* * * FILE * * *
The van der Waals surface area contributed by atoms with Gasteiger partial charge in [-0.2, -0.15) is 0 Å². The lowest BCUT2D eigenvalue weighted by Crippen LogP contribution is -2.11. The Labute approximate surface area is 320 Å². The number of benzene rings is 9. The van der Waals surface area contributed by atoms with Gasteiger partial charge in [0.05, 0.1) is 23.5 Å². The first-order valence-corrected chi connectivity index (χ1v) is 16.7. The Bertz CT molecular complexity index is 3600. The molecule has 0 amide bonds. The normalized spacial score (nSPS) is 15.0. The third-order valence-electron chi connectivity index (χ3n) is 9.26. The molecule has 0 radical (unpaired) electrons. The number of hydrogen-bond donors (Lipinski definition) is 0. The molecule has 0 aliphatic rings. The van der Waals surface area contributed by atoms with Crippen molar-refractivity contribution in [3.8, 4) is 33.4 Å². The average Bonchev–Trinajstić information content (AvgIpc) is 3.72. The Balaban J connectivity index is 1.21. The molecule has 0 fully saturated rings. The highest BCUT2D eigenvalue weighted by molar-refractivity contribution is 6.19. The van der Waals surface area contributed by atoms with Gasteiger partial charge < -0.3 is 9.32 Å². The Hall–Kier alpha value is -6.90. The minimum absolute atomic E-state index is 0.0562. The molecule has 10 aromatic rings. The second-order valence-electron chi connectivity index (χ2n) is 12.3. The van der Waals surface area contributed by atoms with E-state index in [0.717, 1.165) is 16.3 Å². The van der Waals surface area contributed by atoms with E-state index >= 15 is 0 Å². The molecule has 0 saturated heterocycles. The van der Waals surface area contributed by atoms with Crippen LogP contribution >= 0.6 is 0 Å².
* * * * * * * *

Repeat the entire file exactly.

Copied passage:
The van der Waals surface area contributed by atoms with Gasteiger partial charge in [-0.2, -0.15) is 0 Å². The lowest BCUT2D eigenvalue weighted by Crippen LogP contribution is -2.11. The Labute approximate surface area is 320 Å². The number of benzene rings is 9. The van der Waals surface area contributed by atoms with Gasteiger partial charge in [0.05, 0.1) is 23.5 Å². The first-order valence-corrected chi connectivity index (χ1v) is 16.7. The Bertz CT molecular complexity index is 3600. The molecule has 0 amide bonds. The normalized spacial score (nSPS) is 15.0. The third-order valence-electron chi connectivity index (χ3n) is 9.26. The molecule has 0 radical (unpaired) electrons. The number of hydrogen-bond donors (Lipinski definition) is 0. The molecule has 0 aliphatic rings. The van der Waals surface area contributed by atoms with Crippen molar-refractivity contribution in [3.8, 4) is 33.4 Å². The average Bonchev–Trinajstić information content (AvgIpc) is 3.72. The Balaban J connectivity index is 1.21. The molecule has 0 fully saturated rings. The highest BCUT2D eigenvalue weighted by molar-refractivity contribution is 6.19. The van der Waals surface area contributed by atoms with Gasteiger partial charge < -0.3 is 9.32 Å². The Hall–Kier alpha value is -6.90. The minimum absolute atomic E-state index is 0.0562. The molecule has 10 aromatic rings. The second-order valence-electron chi connectivity index (χ2n) is 12.3. The van der Waals surface area contributed by atoms with E-state index in [0.717, 1.165) is 16.3 Å². The van der Waals surface area contributed by atoms with E-state index >= 15 is 0 Å². The molecule has 0 saturated heterocycles. The van der Waals surface area contributed by atoms with Crippen LogP contribution >= 0.6 is 0 Å².